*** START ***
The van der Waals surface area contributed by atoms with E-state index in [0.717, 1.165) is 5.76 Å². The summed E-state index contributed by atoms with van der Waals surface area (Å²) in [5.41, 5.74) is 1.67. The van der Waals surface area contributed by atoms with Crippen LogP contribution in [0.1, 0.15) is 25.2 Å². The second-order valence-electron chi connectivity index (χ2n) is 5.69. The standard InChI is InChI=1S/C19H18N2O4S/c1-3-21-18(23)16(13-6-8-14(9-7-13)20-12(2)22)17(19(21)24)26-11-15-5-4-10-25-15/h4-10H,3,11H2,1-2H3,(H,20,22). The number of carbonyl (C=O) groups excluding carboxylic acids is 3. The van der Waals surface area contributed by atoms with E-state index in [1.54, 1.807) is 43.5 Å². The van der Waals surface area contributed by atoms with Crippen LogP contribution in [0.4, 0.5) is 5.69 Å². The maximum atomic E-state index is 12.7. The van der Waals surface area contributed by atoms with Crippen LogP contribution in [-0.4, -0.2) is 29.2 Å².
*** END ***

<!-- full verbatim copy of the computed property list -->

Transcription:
The van der Waals surface area contributed by atoms with E-state index in [0.717, 1.165) is 5.76 Å². The summed E-state index contributed by atoms with van der Waals surface area (Å²) in [5.41, 5.74) is 1.67. The van der Waals surface area contributed by atoms with Crippen LogP contribution in [0.1, 0.15) is 25.2 Å². The second-order valence-electron chi connectivity index (χ2n) is 5.69. The standard InChI is InChI=1S/C19H18N2O4S/c1-3-21-18(23)16(13-6-8-14(9-7-13)20-12(2)22)17(19(21)24)26-11-15-5-4-10-25-15/h4-10H,3,11H2,1-2H3,(H,20,22). The number of carbonyl (C=O) groups excluding carboxylic acids is 3. The van der Waals surface area contributed by atoms with E-state index in [1.54, 1.807) is 43.5 Å². The van der Waals surface area contributed by atoms with Crippen LogP contribution in [0.4, 0.5) is 5.69 Å². The maximum atomic E-state index is 12.7. The van der Waals surface area contributed by atoms with Crippen LogP contribution in [-0.4, -0.2) is 29.2 Å².